It isn’t just far-off Ukraine that has its nuclear power concerns. The EU’s 128 nuclear power plants have an average age of 30.6 years and provide food for thought that is much closer to home than either Chernobyl or Fukushima. EurActiv’s partner Tagesspiegel reports. The most dangerous nuclear power plants are to be found dotted across the continent, from the United Kingdom and France in the west, to Bulgaria and Ukraine in the east. The World Nuclear Industry Status Report confirmed that the advanced age of the European Union’s 128 atomic facilities is of great concern. In Ukraine, its ageing nuclear reactors pose a substantial risk given the country’s economic uncertainty that has been caused by the financial crisis and civil war, meaning investment in its 15 power plants has not been forthcoming. The most worrying incident came at the beginning of 2015, when the Zaporizhia facility in the south of the country, which is currently the largest plant in all of Europe, was forced to shut down its reactors due to fluctuations on the power grid. Austrian environmental organisation Global 2000 claimed that the near-disaster was a result of sabotage, with separatists from the Russian-annexed Crimea peninsula accused of blowing up an electricity pylon.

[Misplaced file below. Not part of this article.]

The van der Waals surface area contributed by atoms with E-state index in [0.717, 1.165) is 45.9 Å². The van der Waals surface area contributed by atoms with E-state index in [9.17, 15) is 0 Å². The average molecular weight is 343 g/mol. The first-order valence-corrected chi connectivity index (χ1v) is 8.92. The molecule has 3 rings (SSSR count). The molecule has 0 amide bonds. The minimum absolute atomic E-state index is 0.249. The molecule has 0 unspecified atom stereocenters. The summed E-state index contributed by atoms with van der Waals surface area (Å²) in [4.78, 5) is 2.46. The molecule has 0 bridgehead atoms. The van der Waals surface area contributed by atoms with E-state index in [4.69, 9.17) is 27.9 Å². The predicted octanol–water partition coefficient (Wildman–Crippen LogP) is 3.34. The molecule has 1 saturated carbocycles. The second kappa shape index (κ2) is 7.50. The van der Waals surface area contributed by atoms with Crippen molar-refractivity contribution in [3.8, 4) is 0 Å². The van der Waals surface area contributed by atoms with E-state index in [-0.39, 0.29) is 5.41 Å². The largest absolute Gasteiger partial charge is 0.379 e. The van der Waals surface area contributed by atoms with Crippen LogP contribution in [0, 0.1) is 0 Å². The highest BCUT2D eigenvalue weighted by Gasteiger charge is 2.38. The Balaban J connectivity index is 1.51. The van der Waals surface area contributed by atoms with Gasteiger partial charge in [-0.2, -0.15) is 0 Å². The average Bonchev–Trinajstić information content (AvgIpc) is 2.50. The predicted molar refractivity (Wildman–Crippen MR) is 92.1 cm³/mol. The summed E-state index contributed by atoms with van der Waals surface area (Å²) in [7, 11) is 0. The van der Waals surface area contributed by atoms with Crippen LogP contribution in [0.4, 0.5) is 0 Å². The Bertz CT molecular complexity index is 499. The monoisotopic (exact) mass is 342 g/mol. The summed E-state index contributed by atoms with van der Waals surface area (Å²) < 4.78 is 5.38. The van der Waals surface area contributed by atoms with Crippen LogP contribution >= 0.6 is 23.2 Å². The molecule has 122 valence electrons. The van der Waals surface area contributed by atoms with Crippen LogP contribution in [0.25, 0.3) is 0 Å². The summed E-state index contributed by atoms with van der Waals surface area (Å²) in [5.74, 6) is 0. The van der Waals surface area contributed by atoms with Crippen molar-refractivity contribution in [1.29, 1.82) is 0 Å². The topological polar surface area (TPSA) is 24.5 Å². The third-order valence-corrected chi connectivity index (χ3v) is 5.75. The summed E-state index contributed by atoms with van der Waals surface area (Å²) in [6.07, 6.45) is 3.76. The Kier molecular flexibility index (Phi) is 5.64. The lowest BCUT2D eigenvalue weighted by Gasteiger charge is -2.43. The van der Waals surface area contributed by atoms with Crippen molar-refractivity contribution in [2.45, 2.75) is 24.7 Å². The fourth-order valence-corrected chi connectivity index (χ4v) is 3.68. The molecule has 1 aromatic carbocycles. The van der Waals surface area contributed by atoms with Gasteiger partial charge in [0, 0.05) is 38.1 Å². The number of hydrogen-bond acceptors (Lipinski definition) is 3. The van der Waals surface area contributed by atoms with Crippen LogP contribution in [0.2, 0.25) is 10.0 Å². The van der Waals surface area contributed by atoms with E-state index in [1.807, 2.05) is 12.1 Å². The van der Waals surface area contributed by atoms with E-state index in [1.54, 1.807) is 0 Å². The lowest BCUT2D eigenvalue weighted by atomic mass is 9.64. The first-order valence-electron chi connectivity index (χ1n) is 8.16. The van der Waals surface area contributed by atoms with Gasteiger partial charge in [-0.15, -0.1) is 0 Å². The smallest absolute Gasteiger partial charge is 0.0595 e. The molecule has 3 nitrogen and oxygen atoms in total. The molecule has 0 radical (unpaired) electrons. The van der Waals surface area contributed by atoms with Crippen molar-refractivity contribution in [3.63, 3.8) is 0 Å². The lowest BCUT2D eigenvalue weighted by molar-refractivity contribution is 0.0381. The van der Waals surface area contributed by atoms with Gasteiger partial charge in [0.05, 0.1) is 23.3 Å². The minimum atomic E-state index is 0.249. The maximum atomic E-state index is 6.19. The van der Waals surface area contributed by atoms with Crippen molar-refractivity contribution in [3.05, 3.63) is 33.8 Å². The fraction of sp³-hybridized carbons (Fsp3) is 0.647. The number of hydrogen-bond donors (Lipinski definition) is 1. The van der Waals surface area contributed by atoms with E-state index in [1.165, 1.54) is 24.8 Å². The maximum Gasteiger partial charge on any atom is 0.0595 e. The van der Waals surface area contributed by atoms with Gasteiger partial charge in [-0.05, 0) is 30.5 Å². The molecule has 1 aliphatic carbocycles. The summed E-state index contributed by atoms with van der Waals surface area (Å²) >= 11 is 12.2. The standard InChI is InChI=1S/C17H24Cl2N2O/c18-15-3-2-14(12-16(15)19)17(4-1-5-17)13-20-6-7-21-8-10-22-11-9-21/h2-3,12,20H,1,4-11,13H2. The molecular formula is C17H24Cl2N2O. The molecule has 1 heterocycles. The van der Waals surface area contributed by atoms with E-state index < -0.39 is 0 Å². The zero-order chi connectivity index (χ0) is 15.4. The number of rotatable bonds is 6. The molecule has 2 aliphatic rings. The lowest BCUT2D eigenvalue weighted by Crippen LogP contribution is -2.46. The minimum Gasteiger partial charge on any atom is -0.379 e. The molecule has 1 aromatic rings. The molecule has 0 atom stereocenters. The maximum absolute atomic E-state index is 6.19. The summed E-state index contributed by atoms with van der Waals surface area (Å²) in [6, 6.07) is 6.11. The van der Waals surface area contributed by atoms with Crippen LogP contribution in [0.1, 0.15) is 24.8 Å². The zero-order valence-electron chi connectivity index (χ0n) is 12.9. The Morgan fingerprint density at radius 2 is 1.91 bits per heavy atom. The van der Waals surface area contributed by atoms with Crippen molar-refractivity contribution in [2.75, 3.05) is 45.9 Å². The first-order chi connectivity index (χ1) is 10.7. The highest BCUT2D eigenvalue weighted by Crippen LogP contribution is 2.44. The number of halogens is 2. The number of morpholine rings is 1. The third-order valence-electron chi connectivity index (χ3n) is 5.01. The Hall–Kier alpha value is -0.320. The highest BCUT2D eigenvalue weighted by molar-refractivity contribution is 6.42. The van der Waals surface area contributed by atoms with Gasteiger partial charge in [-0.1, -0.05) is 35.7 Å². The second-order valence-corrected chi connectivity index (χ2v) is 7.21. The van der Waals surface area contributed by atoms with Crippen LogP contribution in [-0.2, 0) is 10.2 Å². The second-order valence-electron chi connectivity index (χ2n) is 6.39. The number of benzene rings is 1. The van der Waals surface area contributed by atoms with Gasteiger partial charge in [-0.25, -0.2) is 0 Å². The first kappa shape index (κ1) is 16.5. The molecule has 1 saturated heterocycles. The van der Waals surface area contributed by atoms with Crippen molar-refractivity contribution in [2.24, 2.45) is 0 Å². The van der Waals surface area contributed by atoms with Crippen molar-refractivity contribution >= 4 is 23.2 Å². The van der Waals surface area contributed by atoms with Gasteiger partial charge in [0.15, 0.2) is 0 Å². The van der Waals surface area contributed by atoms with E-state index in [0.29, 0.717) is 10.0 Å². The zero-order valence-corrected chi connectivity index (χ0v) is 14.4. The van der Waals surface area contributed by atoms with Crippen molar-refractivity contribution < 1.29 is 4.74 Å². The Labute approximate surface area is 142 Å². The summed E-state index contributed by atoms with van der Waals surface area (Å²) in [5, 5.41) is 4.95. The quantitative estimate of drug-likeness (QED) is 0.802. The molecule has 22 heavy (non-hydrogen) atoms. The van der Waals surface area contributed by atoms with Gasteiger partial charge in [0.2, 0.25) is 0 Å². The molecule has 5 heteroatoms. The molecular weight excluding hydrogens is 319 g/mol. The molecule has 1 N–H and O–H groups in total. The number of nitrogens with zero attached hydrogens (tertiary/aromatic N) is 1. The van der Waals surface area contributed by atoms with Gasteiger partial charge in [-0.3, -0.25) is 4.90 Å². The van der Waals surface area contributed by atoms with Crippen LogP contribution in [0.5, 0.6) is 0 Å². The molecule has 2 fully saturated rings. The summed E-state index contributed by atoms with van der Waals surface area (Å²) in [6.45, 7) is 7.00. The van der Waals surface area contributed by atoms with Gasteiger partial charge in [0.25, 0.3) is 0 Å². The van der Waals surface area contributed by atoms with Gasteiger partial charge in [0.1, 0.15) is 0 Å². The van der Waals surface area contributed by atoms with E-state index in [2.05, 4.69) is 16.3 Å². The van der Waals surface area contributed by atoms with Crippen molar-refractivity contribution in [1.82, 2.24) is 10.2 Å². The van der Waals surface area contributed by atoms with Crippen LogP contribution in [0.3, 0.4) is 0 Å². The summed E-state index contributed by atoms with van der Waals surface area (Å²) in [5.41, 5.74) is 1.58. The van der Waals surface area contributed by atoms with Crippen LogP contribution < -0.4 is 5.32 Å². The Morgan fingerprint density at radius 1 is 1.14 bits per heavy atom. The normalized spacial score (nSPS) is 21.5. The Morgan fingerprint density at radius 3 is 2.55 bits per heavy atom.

Euractiv 11th March 2016 read more »